More than one month after the state Supreme Court ruled unanimously that text messages and emails sent by public officials on their personal devices are matters of public record if they deal with public business, Gov. Jerry Brown has still not moved on his own email issues.
During that time, in fact, Brown flouted his own boasts of transparency by using a federal anti-terror rule to deny public access for records on various aspects of the Oroville Dam crisis.
Brown’s email issues stem from his communications with the state Public Utilities Commission at the time of the infamous PUC decision on financing the closure of the crippled San Onofre Nuclear Generating Station. The settlement forced customers of Southern California Edison Co. and the San Diego Gas & Electric Co. to foot more than 70 percent of the $4.7 billion cost for the shutdown, largely caused by an Edison blunder.
The question: Was that so-called settlement mostly decided in a well-documented secret meeting between then-commission President Michael Peevey and Edison executives in a luxury hotel in Warsaw, Poland? Or did Brown have a major hand in it?
Either way, the division of costs was so unfair that the PUC was forced last fall to reopen its decision-making process, a process that is not yet finished.
For sure, more than 60 possibly relevant emails exist between Brown and the PUC. San Diego consumer lawyers Michael Aguirre and Mia Severson have pushed almost two years for their release, but Brown steadfastly refuses, calling them confidential. No one knows if any or all involved Brown’s personal email, which would make these communications subject to the recent state Supreme Court ruling.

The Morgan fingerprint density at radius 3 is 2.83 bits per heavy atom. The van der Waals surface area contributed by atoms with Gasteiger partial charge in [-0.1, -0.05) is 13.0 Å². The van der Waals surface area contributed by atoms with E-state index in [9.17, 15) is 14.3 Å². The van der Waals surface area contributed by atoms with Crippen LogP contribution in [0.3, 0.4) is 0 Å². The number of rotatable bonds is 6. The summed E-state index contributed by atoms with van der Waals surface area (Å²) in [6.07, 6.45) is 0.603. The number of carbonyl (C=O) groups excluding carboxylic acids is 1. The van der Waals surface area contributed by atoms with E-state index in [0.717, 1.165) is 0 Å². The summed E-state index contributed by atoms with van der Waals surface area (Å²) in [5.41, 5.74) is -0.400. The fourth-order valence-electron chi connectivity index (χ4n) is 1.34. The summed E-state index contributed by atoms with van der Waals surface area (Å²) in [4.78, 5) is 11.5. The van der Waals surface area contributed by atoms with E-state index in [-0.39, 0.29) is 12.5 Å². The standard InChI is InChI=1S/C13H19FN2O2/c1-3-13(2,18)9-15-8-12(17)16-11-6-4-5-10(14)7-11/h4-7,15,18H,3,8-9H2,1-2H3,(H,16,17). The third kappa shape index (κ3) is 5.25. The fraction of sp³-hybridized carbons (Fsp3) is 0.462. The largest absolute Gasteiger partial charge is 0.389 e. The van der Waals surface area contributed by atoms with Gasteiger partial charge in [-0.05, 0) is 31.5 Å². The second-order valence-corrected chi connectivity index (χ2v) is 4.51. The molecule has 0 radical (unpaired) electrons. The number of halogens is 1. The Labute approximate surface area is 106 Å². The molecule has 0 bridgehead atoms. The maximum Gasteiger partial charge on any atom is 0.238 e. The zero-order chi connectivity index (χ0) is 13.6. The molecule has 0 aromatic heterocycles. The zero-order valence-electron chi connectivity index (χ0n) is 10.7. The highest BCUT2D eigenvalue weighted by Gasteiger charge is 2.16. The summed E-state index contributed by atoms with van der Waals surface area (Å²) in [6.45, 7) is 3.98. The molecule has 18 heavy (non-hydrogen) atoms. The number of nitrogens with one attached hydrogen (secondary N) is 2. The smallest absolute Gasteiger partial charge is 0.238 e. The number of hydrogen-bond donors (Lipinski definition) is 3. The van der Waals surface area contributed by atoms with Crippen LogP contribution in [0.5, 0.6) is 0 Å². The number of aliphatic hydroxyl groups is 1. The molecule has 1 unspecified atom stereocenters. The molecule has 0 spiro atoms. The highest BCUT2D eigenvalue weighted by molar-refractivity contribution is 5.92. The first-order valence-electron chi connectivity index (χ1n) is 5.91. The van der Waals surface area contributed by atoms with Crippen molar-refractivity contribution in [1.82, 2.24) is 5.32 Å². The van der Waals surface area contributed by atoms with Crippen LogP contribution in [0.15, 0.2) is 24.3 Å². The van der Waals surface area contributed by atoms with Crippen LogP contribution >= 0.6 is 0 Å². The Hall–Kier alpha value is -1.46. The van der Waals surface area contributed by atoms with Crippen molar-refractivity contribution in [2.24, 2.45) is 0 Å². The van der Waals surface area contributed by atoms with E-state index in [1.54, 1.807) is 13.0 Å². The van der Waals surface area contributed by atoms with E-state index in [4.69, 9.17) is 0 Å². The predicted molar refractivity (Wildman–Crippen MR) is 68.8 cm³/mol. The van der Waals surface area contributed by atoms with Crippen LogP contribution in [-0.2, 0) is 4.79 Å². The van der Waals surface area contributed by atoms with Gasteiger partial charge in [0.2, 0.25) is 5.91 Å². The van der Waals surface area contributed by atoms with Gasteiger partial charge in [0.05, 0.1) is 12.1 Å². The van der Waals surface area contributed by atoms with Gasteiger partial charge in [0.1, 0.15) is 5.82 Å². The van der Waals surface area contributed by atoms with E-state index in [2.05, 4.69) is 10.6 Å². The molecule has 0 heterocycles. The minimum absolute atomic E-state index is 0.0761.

It would not be a good idea to bet on these emails being released anytime soon. When current U.S. Sen. Kamala Harris was state attorney general and conducting a loudly announced investigation (still incomplete well over two years after Peevey’s homes were raided by investigators), she delayed indefinitely a ruling on whether Brown must divulge the emails. Meanwhile, Brown was heartily endorsing her Senate candidacy.
Now, with the impending retirement of Pete Wilson-appointed state high court Justice Kathryn Werdegar, Brown will soon have appointed the majority of members of that court.
Given that Brown appears to expect even supposedly independent appointees to toe his political line – his PUC commissioners are good examples – there’s no reason to expect the state’s high court ever to go against him.
For sure, there are indications from material already been made public that Brown at the very least knew and approved what would happen between Edison and the PUC at the time San Onofre was playing out. A June 6, 2013 note sent by Edison CEO Ted Craver to company board members starts with Craver saying he “wanted to give you a quick report on my phone calls with Gov. Brown.”
At the time, Brown was meeting in Rancho Mirage with then-President Obama and Chinese President Xi Jinping. Reported Craver, “He said what we were doing seemed right under the circumstances.” Craver also said Brown “indicated a willingness to” say publicly that Edison was acting responsibly. No one knows what, if anything, else might have been covered in that call.
No one also knows what Brown said in all his subsequent emails to PUC members. But the eventual PUC decision blatantly favored Edison. There is no record of Brown talking to consumer advocates around that same time.
Maybe Brown was directly involved in the entire decision-making process. Without the 60-plus emails – and maybe even with them – it’s impossible to know. He and his press secretary have consistently refused any comment.
Now comes the state Supreme Court’s ruling on private emails dealing with public policy decisions. If any of the Brown messages were on a private email account, they should be subject to this ruling.
No one yet knows how new Attorney General Xavier Becerra, appointed by Brown, will deal with the issue. So far, he’s said nothing about the entire investigation into the PUC.
All of which means the taint of possible Brown complicity in what may have been corruption remains, and could become a significant part of his eventual legacy unless he relents and lets the public in on public business he so far has kept very private.